|Incised or broadened (50%) (incised by 1 m or widened by three to five times)||19||7|
|Blown out (25%) (incised by 1 m and broadened by five times, vegetation reduced)||19||19|
|Depositional (25%) (channel filled with sediment, often intermittent)||1||1|
|100% Ecological optimum||21||30|
|75% Ecological optimum||40||41|
|65% Ecological optimum||21||23|
|50% Ecological optimum||22||10|
|25% Ecological optimum||20||20|
Photographs are an integral part of PFC assessments and stream survey, and were used to assess the reliability of trend in habitat variables and condition indices. We used the methods described by Sippel and Swanson (1995) with paired photographs and a checklist to note change over time in bankfull width, entrenchment, bankfull edge vegetation, percent low-flow channel shaded, dominant vegetation class, percent bankfull edge stable, bank angle, and clarity of change of each factor. Upstream and downstream photo-sets from the 1992-1993 and the 1997-2000 survey periods were assessed by two experienced stream surveyors, who discussed each photograph in comparison with its paired replicate from another time. Twelve photo-sets were selected based on the quality of the photographs to represent different stream types and functionality ratings. Later, an additional 13 photo-sets were randomly selected across all stream types and functionality ratings. Where change was detected, improvement or retrogression for the variable in question was determined within the context of that stream type and processes of channel evolution (Schumm, 1979; Watson et al., 2002; Rosgen, 1994, 1996).
Because data were class or ordinal, nonparametric statistics, Chi-squared (Yates, 1934) and Mann-Whitney U-tests (Mann and Whitney, 1947) were used. Differences were considered significant at p ≤ 0.05. No statistical analyses were used to test individual photo-point analyses.
Overall condition indices and individual habitat variables were also stratified by Rosgen (1994, 1996) stream type and valley-bottom type (White Horse Associates, 1997) and compared between the 1992-1993 and 1997-2000 survey periods using Mann-Whitney U-tests. Potentials for selected habitat variables were based on natural conditions for selected Rosgen stream types as described by Overton et al. (1994). Potential for stream condition was based on the ecological classification (White Horse Associates, 1997) and changes in stream conditions over time.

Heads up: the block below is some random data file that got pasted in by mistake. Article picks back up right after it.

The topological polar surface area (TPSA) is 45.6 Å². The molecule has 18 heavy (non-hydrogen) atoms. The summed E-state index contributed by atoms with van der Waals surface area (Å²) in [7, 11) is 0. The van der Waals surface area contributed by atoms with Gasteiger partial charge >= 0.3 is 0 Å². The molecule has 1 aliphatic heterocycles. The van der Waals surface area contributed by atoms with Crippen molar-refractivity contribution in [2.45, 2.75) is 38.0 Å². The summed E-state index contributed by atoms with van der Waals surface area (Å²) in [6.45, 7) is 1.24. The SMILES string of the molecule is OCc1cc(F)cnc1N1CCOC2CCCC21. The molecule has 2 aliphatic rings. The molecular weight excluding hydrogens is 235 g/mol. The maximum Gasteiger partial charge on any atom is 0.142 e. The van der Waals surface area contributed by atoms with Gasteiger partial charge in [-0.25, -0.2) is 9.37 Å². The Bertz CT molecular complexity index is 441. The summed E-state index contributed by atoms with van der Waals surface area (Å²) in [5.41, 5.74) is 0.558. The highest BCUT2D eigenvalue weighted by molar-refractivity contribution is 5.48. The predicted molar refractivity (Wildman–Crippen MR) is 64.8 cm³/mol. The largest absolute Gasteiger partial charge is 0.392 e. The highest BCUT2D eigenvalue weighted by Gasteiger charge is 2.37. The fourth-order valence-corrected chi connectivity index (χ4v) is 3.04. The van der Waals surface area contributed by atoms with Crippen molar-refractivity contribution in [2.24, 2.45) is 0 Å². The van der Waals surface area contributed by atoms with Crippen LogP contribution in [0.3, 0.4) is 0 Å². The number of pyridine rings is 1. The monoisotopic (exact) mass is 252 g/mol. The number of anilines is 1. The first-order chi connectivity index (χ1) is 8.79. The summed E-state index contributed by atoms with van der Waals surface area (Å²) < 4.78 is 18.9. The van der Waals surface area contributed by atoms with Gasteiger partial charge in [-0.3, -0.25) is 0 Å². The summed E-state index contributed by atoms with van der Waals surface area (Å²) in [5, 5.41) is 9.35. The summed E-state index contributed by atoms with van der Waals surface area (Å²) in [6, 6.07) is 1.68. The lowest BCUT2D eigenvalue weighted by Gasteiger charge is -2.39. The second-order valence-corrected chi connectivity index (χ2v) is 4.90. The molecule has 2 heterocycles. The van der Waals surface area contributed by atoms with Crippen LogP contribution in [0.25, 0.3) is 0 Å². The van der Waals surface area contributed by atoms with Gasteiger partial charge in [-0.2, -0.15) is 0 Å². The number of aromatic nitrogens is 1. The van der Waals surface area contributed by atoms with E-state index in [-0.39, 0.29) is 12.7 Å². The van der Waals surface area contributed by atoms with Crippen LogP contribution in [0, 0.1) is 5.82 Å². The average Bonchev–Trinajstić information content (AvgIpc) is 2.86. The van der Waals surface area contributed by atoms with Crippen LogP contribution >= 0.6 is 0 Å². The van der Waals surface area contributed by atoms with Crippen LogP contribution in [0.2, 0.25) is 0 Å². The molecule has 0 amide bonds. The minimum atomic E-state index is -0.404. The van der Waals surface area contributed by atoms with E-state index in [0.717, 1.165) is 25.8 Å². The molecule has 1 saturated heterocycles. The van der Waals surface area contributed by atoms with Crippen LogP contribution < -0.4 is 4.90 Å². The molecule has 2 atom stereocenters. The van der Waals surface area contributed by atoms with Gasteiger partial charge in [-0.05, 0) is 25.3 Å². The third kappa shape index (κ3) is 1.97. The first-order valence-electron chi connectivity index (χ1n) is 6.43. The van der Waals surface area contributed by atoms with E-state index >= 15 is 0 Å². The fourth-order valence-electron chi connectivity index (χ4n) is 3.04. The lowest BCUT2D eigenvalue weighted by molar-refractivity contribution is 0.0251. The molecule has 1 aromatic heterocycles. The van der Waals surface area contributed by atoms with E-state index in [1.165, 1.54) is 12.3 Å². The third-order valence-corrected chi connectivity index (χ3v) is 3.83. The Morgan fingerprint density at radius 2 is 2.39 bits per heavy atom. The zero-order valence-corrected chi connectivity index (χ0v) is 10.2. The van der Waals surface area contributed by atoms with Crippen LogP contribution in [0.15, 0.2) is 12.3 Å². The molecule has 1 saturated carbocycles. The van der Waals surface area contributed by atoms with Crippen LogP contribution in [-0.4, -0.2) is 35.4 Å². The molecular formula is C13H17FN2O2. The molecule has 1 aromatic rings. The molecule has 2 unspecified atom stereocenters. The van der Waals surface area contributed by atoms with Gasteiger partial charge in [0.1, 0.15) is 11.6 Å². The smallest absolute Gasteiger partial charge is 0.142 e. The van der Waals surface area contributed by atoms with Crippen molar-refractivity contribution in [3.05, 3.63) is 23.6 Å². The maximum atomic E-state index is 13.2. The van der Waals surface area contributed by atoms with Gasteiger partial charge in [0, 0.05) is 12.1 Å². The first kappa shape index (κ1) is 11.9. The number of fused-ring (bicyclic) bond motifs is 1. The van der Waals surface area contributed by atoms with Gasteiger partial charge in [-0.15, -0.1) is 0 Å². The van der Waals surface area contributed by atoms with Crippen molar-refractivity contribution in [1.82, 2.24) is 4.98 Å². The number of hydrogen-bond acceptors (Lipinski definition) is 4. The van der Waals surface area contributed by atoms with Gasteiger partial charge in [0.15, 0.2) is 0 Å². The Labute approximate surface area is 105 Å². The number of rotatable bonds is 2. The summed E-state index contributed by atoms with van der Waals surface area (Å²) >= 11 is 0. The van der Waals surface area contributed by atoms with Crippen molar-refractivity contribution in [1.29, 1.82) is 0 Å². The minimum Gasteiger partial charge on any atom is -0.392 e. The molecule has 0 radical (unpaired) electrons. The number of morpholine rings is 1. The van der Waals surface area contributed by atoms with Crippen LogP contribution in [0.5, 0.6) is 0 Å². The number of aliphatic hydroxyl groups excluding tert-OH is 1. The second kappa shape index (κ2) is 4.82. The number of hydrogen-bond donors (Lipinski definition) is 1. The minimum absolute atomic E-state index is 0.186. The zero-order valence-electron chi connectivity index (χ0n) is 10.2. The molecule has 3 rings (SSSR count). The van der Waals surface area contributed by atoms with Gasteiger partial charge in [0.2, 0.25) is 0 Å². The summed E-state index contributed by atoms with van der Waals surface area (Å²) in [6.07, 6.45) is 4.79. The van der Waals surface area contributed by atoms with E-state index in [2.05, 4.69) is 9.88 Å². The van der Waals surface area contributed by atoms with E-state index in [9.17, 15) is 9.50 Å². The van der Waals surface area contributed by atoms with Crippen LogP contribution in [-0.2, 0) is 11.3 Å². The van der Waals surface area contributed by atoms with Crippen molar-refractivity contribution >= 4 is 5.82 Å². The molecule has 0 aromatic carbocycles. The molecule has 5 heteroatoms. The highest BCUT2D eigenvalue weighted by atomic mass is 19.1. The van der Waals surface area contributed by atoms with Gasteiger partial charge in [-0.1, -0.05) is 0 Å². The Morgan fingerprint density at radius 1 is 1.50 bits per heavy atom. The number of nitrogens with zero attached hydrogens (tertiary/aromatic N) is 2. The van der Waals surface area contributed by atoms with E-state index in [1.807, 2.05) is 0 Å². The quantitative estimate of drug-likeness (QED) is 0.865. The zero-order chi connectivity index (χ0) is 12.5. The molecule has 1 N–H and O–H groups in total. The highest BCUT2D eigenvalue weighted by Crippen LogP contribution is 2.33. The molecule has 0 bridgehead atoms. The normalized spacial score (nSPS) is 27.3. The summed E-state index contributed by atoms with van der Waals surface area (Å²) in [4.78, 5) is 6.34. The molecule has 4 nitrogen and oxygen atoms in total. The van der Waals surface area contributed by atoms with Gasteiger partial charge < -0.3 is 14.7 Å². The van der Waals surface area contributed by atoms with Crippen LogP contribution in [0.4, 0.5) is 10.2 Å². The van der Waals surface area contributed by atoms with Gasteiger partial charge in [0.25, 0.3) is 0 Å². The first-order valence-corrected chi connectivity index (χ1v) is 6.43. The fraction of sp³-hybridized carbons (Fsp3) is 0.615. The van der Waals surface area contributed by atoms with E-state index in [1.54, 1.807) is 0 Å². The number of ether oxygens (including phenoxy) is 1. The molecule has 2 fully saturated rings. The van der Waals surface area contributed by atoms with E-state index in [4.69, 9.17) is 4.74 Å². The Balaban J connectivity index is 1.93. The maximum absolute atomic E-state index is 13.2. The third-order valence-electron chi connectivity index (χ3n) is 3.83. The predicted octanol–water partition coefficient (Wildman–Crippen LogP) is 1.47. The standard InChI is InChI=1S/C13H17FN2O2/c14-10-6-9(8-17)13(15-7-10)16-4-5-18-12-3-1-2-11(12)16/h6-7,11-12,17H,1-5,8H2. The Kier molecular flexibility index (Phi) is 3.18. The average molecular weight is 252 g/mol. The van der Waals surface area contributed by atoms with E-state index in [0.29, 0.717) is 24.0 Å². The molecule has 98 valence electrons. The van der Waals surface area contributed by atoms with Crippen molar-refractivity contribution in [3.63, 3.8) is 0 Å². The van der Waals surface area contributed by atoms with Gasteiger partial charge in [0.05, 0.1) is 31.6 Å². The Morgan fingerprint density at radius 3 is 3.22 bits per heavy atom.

Results and Discussion
Stream and Riparian Condition
In general, conditions improved through the two decades of this study. Riparian and habitat condition indices (RCI and HCI) showed substantial improvement for most stream survey stations (Table 1). The distribution of stations among HCI and RCI classes changed significantly (chi-squared test, p ≤ 0.005; Newman, 2001). The change between 1979 and 1992-1993 involved movement from poor to good or fair. Whereas, by 1997-2000, the number of stations in excellent and good categories was increasing. Many of the functionality changes between 1992-1993 and 1997-2000 probably indicate response in vegetation [increased FAR-up (Table 2)]. Fewer stations changed sufficiently to achieve PFC status (Table 2) or the ecological optimal state (Table 3). However, beaver activity may have increased the number of stations in the ponded states. The large decrease in “incised or broadened” (50% ecological optimum) may indicate that these streams were more responsive to management than “blown out” streams. Most condition ratings indicate improvement or a negligible change between 1992-1993 and 1997-2000 (Table 4). Many of the “no change” ratings were in the upward direction, but not sufficient to improve class (e.g., from fair (50-59%) to good (60-70%) for HCI or RCI or from FAR-up to PFC).
Table 1. Distribution of Sampling Stations Among Riparian (RCI) and Habitat Condition Index (HCI) Classes for the Marys River Basin for the 1979, 1992-1993, and 1997-2000-Survey Periods.
Table 2. Distribution of Proper Functioning Condition Ratings for the Stations in Marys River Basin From Assessments Conducted in the 1992-1993 and 1997-2000 Survey Periods.
|Functional-at-Risk, upward trend (FAR-up)||53||66|
|Functional-at-Risk, no apparent trend (FAR-na)||19||3|
Table 4. Generalized Trend in the Distribution of Stations by Condition Index for Data Collected in the Marys River Basin During the 1992-1993 and 1997-2000 Survey Periods.